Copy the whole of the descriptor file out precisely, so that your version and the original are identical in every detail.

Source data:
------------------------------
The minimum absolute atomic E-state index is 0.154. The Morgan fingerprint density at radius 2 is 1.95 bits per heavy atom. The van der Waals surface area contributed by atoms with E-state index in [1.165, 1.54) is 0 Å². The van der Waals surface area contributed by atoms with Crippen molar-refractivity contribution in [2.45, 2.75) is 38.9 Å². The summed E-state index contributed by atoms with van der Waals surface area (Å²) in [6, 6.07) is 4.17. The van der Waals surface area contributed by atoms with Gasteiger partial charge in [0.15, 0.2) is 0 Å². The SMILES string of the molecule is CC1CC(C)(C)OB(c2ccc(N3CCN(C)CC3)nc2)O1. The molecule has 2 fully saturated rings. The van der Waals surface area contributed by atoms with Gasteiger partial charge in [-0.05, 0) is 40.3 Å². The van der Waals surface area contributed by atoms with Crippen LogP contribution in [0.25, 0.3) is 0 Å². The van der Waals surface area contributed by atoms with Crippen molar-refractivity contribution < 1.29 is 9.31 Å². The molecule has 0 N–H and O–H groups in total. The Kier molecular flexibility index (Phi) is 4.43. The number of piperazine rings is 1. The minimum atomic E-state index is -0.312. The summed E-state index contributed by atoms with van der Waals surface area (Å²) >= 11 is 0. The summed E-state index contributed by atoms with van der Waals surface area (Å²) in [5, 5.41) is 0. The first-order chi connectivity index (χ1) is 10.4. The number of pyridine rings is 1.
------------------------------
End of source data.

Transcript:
The minimum absolute atomic E-state index is 0.154. The Morgan fingerprint density at radius 2 is 1.95 bits per heavy atom. The van der Waals surface area contributed by atoms with E-state index in [1.165, 1.54) is 0 Å². The van der Waals surface area contributed by atoms with Crippen molar-refractivity contribution in [2.45, 2.75) is 38.9 Å². The summed E-state index contributed by atoms with van der Waals surface area (Å²) in [6, 6.07) is 4.17. The van der Waals surface area contributed by atoms with Gasteiger partial charge in [0.15, 0.2) is 0 Å². The SMILES string of the molecule is CC1CC(C)(C)OB(c2ccc(N3CCN(C)CC3)nc2)O1. The molecule has 2 fully saturated rings. The van der Waals surface area contributed by atoms with Gasteiger partial charge in [-0.05, 0) is 40.3 Å². The van der Waals surface area contributed by atoms with Crippen LogP contribution in [0.25, 0.3) is 0 Å². The van der Waals surface area contributed by atoms with Crippen molar-refractivity contribution < 1.29 is 9.31 Å². The molecule has 0 N–H and O–H groups in total. The Kier molecular flexibility index (Phi) is 4.43. The number of piperazine rings is 1. The minimum atomic E-state index is -0.312. The summed E-state index contributed by atoms with van der Waals surface area (Å²) >= 11 is 0. The summed E-state index contributed by atoms with van der Waals surface area (Å²) in [5, 5.41) is 0. The first-order chi connectivity index (χ1) is 10.4. The number of pyridine rings is 1.